Maximum Likelihood

Fit Prior

  • We can minimize prior. For Bernoulli likelihood over the labels we have, \[\begin{align*} \errorFunction(\pi) & = - \sum_{i=1}^{\numData}\log p(\dataScalar_i|\pi)\\ & = -\sum_{i=1}^{\numData} \dataScalar_i \log \pi - \sum_{i=1}^{\numData} (1-\dataScalar_i) \log (1-\pi) \end{align*}\]
  • Solution from above is \[ \pi = \frac{\sum_{i=1}^{\numData} \dataScalar_i}{\numData}. \]

Fit Conditional

  • Minimize conditional distribution: \[ \errorFunction(\paramVector) = -\sum_{i=1}^{\numData} \sum_{j=1}^{\dataDim} \log p(\inputScalar_{i, j} |\dataScalar_i, \paramVector), \]
  • Implies making an assumption about it’s form.
  • The right assumption will depend on the data.
  • E.g. for real valued data, use a Gaussian \[ p(\inputScalar_{i, j} | \dataScalar_i,\paramVector) = \frac{1}{\sqrt{2\pi \dataStd_{\dataScalar_i,j}^2}} \exp \left(-\frac{(\inputScalar_{i,j} - \mu_{\dataScalar_i, j})^2}{\dataStd_{\dataScalar_i,j}^2}\right), \]

Compute Posterior for Test Point Label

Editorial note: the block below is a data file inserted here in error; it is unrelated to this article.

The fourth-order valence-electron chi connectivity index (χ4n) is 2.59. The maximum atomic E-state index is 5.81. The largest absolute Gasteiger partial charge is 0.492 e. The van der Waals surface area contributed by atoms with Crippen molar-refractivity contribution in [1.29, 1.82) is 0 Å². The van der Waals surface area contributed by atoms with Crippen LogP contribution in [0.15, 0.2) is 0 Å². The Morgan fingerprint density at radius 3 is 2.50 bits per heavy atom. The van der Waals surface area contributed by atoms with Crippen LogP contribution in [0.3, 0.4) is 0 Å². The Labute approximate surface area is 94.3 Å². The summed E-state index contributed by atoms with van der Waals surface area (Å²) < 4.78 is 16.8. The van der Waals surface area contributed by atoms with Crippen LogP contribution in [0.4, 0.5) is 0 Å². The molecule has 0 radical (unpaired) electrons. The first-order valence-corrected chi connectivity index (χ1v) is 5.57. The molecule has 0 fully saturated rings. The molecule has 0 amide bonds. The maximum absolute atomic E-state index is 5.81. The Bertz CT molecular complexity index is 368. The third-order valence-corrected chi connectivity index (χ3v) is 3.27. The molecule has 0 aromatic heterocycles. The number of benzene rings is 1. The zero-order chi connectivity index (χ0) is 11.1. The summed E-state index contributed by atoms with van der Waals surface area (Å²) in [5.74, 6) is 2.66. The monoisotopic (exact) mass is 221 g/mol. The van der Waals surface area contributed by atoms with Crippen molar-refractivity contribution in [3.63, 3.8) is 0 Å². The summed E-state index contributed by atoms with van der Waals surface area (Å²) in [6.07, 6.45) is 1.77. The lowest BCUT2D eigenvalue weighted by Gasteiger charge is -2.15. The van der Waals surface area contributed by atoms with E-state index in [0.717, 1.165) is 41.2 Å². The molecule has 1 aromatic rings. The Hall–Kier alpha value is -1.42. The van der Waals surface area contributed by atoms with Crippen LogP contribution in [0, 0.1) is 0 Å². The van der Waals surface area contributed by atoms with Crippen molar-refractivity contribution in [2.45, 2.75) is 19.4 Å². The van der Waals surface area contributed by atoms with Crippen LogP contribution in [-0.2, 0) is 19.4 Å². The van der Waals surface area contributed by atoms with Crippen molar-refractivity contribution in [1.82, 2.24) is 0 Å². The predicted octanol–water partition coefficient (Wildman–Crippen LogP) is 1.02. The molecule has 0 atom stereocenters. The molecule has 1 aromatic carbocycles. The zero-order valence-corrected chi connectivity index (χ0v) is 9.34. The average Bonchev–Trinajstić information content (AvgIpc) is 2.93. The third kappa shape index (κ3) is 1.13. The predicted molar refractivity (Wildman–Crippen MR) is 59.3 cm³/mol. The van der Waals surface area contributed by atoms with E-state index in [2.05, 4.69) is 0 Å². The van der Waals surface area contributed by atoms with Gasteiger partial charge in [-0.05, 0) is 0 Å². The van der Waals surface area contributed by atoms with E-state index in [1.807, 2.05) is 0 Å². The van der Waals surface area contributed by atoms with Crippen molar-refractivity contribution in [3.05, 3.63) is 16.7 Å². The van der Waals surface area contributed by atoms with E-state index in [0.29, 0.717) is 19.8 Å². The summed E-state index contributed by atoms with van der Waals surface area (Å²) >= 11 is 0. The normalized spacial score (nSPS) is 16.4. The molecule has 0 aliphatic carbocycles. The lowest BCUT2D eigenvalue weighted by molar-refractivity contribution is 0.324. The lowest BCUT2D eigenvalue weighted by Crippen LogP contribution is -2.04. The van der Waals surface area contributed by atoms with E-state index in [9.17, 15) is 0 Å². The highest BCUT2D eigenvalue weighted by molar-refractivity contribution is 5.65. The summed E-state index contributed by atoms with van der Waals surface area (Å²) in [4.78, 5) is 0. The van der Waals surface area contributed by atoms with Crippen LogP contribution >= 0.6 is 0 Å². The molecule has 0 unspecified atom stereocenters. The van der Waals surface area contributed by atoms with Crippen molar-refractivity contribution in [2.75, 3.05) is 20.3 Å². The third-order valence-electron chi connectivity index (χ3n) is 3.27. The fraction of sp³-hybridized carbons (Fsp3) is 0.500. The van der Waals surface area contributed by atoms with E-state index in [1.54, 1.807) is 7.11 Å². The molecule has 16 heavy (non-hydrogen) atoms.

• We know that \[ P(\dataScalar^*| \dataVector, \inputMatrix, \inputVector^*, \paramVector)p(\dataVector,\inputMatrix, \inputVector^*|\paramVector) = p(\dataScalar*, \dataVector, \inputMatrix,\inputVector^*| \paramVector) \]
  • This implies \[ P(\dataScalar^*| \dataVector, \inputMatrix, \inputVector^*, \paramVector) = \frac{p(\dataScalar*, \dataVector, \inputMatrix, \inputVector^*| \paramVector)}{p(\dataVector, \inputMatrix, \inputVector^*|\paramVector)} \]

Compute Posterior for Test Point Label

  • From conditional independence assumptions \[ p(\dataScalar^*, \dataVector, \inputMatrix, \inputVector^*| \paramVector) = \prod_{j=1}^{\dataDim} p(\inputScalar^*_{j}|\dataScalar^*, \paramVector)p(\dataScalar^*|\pi)\prod_{i=1}^{\numData} \prod_{j=1}^{\dataDim} p(\inputScalar_{i,j}|\dataScalar_i, \paramVector)p(\dataScalar_i|\pi) \]
  • We also need \[ p(\dataVector, \inputMatrix, \inputVector^*|\paramVector)\] which can be found from \[p(\dataScalar^*, \dataVector, \inputMatrix, \inputVector^*| \paramVector) \]
  • Using the sum rule of probability, \[ p(\dataVector, \inputMatrix, \inputVector^*|\paramVector) = \sum_{\dataScalar^*=0}^1 p(\dataScalar^*, \dataVector, \inputMatrix, \inputVector^*| \paramVector). \]

Independence Assumptions

  • From independence assumptions \[ p(\dataVector, \inputMatrix, \inputVector^*| \paramVector) = \sum_{\dataScalar^*=0}^1 \prod_{j=1}^{\dataDim} p(\inputScalar^*_{j}|\dataScalar^*_i, \paramVector)p(\dataScalar^*|\pi)\prod_{i=1}^{\numData} \prod_{j=1}^{\dataDim} p(\inputScalar_{i,j}|\dataScalar_i, \paramVector)p(\dataScalar_i|\pi). \]